Observed the head of the coma in the 8" at 48x. The coma was causing a star to rapidly dim and even blink completely out, and then reappear again. This occured on a time scale of seconds from brightest to dimmest.
03/23/96 10:00PM - 03:00 AM 03/24/96
The sky was quite dark
up in Mt. Airy
Not a single star twinkled
Not even Antares
People there: Chas Redmond, Dave Varros, Dave Dear, John Akers, Biff LeVee and myself.
LM=6.2+ Nearest the Zenith, the tail of comet Hyakutake spanned some 60 degrees when observed with the naked eye. M1 = somewhere below 0. Conditions were very rare for central Maryland with utter stability. A most exceptional night.... that made me write my first piece of poetry (go figure...)
03/18/96 04:30 AM EST
Saw HYAKUTAKE thru a large hole in the clouds. It was sporting a 2.5 degree tail.
03/16/96 03:00 - 05:20 AM EST
What a treat! LM 6.0+ easy. HYAKUTAKE is getting very bright. Equivalent to a blurred 7 Delta Sco which is mag 2.32 (on my charts). Two well defined tails of up to 5 Degrees pointing almost due west, using 10X50 Binos and a 60mm f/6 Refractor at 12x. The center of the coma is extremely condensed. Just a gleaming! Got back the photos I took using 100mm f/4 with Kodak Gold 100. The photos reveal a tail of up to 7 degrees! I will scan and post in a few days.
03/14/96 4:25 AM EST
Bummer, no B1 observation last night :(
With 7 hr sleep adapted vision, B2 is a very easy naked eye thru a hole
in the clouds, a window and also when behind a thin layer of clouds!! Maybe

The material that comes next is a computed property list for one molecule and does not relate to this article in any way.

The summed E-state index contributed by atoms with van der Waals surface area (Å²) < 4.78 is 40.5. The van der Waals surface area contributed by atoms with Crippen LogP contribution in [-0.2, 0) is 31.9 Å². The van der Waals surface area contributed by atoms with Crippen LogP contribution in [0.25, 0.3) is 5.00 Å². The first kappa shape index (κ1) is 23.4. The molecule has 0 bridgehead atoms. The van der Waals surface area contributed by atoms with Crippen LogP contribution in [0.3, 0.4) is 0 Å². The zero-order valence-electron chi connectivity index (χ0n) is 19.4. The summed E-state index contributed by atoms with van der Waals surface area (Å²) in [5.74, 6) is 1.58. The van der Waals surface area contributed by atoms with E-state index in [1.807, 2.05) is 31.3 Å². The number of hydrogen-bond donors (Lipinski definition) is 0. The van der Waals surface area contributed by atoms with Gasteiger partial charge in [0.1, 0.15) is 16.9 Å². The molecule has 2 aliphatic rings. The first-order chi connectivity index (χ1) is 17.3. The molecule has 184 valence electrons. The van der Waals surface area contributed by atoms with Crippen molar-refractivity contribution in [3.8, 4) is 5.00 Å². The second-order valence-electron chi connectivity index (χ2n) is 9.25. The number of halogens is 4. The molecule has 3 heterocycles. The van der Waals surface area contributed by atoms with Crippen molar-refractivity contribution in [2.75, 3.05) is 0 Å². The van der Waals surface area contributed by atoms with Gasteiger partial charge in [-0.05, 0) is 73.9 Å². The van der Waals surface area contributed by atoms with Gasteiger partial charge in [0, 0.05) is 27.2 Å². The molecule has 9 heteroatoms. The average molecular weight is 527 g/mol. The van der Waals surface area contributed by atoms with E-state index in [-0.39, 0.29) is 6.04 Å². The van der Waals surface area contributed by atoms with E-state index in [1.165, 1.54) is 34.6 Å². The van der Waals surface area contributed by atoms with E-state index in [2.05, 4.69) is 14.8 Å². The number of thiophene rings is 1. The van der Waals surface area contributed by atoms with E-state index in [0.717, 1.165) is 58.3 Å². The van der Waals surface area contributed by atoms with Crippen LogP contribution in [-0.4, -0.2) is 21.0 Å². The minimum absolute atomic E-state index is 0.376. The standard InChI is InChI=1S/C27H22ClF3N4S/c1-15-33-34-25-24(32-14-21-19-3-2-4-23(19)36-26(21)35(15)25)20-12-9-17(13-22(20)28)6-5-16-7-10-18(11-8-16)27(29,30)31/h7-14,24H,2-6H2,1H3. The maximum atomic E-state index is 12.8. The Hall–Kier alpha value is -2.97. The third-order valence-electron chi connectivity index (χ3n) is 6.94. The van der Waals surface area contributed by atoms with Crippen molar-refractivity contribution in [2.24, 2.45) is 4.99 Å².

around mag 4. Fairly large too but I'm not of sound mind yet to make an
estimate. The moon is becoming less of a factor too.
03/13/96 5:20 AM EST
C/1996B2 naked eye m1=4.5, center=stellar 5.5, dia=2/3 full moon with averted vision. Impressive in 10X50 Binos. Took 2 still photos with 55mm f/1.8 30 seconds. My brother viewed it with Night Vision and said it had "twin tails". The photo mentioned before reveals the same!
03/12/96 7:30 9:00 PM EST
C/1996B1 *1996 Mar. 13.05 UT: m1=8.6, Dia=6.0', DC=2...20cm f/6 L (48X,96X,163X)....G. Varros (Mt. Airy, MD, USA) *B1 seemed somewhat extended in PA 150. Watched B2 for 1 1/2 hours. When first found, it was sitting directly over a mag 10.2 star giving it "new" look. This quickly changed as it moved about 7 arc min over the next hour. Saw extended area in PA 150 at all three magnifications. What a spell of butiful weather!!!!!
03/12/96 5:20 AM EST
Observed C/1996B2. Naked eye object even with the half lit moon, the glow of the rising sun, and without dark adapted eyes. The size was close to that of the full moon and slightly elongated to the west. Magnitude estimated at around 3.5 - 4 all things considered.
03/11/96 7:30 8:30 PM EST
Observed C/1996B1. LM 6.0+
1996 Mar. 12.05 UT: m1=8.5, Dia=6.0',DC=2...20cm f/6 L (48X,96x) Motion easily observed over a 1 hour period. This sucker is hauling ass. Did a binocular tour of the best objects currently visible such as M42,M31, Double Open Cluster, M65 & M66 area, Pleaides, and other objects.
03/10/96 7:30 8:30 PM EST
Observed C/1996B1. 1996 Mar. 11.05 UT: m1=8.5, Dia=6.0',DC=2-3...20cm f/6 L (48X,96x,162X) Averted vision reveals slightly brighter condensation at NW side of coma.
03/09/96 8:00 10:30 PM EST
M1=8.5 DC=2-3 Dia=5' 20cm reflector. It was within 11 arcminutes of mag 7 GSC-01423-00457 and was originally very hard to spot at 48X. Once found, 163X provided a better view. Brighter condensation at times using averted vision that is why DC=2-3. Size may have been limited due to proximity to mag 7 star. Also observed NGC2903. Nice object.